Wanderlust is a pretty way to say Run

I finished this poem and posted it on The Prose a few days ago, but it’s a culmination of an idea I picked up from an open mic night in high school. After some concerns about accidentally plagiarizing, I shelved the idea. Now, ten years later, I finally feel like I’ve taken the basic concept and made it uniquely my own. 

Although all of this was written in December ‘16, in some ways it’s a tribute to the way I wrote in high school. Back then I had a habit of leaving the identities of the speaker and their love interest intentionally vague, so the reader could make their own associations and assumptions. (Btw, if you read it I’d be very interested in hearing about those.) I did this all the time in my writing in high school, and after a while the indecision of it started annoying me — but in retrospect that was just slightly before I started questioning my sexuality, so I guess that makes sense.

Wanderlust is a pretty way to say Run

I died.
After I died, they buried me.
They buried me outside the house
where I’d lived and waited
for fifty long years
for my wandering love to return.

I died.
They buried me by the mailbox,
thinking I had liked to wait there.
Beside my grave ran the gravel path
that lead to the old house
where I’d died while my love lived on.
They buried me by the path
where, the day after,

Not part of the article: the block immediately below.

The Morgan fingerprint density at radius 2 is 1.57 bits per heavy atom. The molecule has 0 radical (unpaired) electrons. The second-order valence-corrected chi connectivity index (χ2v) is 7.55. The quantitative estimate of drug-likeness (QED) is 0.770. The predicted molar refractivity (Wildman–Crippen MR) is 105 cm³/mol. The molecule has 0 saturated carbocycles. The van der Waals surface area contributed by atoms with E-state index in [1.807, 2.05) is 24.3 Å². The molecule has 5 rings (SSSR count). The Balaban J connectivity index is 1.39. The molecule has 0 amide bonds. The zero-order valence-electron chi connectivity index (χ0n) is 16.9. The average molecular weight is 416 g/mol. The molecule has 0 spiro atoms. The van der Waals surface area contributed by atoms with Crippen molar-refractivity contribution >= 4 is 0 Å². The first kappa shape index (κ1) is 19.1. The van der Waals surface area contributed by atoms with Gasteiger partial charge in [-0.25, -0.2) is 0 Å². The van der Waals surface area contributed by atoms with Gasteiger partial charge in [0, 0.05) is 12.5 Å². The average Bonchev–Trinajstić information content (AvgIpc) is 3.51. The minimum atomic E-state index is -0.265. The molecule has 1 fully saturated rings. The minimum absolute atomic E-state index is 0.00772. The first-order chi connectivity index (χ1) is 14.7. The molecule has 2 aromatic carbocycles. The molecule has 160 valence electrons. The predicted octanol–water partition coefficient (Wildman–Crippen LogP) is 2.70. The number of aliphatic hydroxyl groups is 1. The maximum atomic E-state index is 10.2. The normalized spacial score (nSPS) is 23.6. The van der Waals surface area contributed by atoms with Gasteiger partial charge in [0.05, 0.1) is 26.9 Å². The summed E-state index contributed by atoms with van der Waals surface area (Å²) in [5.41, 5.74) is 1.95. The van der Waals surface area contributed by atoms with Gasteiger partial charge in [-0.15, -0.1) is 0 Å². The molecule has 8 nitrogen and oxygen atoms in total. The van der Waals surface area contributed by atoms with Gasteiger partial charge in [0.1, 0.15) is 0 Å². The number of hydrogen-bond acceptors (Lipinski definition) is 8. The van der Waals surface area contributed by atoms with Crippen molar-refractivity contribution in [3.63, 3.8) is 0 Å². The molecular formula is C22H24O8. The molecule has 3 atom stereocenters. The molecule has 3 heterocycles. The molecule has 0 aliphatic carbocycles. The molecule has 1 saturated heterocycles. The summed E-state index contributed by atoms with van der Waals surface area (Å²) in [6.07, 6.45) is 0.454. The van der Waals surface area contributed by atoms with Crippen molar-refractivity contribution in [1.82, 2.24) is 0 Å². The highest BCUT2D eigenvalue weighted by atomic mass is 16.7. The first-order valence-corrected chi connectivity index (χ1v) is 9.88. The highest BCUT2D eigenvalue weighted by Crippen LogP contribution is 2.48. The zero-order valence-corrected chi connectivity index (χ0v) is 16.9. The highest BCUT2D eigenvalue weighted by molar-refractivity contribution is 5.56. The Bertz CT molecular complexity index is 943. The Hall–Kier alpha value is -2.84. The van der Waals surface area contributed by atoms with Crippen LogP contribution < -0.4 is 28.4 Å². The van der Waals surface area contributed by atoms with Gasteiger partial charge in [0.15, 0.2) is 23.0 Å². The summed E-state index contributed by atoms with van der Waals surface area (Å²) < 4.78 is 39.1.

my wandering love did return.

I died.
How little those people knew me,
thinking they knew why I waited.
Beside my grave ran the gravel path
and brought with it to the door
a world that scared my love away
from the house where I’d died —
and where, a day late,
my wandering love did return.

I died,
and my hair continued to grow
and twine and curl around my corpse.
It grew up the post of the mailbox,
then overran the path
and twined and shoved through the front door,
up the stairs and landings
where I’d paced and hoped
for my wandering love to return.

I died.
After I died and my love returned
one day too late, my hair still grew
and slipped underneath the bedroom door
of the house where I’d waited so long.
Like my love’s slow steps, foot by foot,
it grew between the gaps
after — so late, too late —
my wandering love did return.

I died,
and then I took what I wanted.
I strangled my love in the house
where I had lived and withered and died.
My hair grew and twined from the hall
to the mattress and sheets
and legs of a coward,
and smothered as I had been
my wandering love who returned.

I died.
They buried my love beside me,
beside the path to the old house
where I’d lived and waited
for fifty long years
for my wandering love to return.


If you like this poem, check out my account on TheProse.com for this and other works. I don’t have a much there right now, but I’m hoping to change that in the new year.

Advertisements

2 thoughts on “Wanderlust is a pretty way to say Run

Leave a Reply

Fill in your details below or click an icon to log in:

WordPress.com Logo

You are commenting using your WordPress.com account. Log Out / Change )

Twitter picture

You are commenting using your Twitter account. Log Out / Change )

Facebook photo

You are commenting using your Facebook account. Log Out / Change )

Google+ photo

You are commenting using your Google+ account. Log Out / Change )

Connecting to %s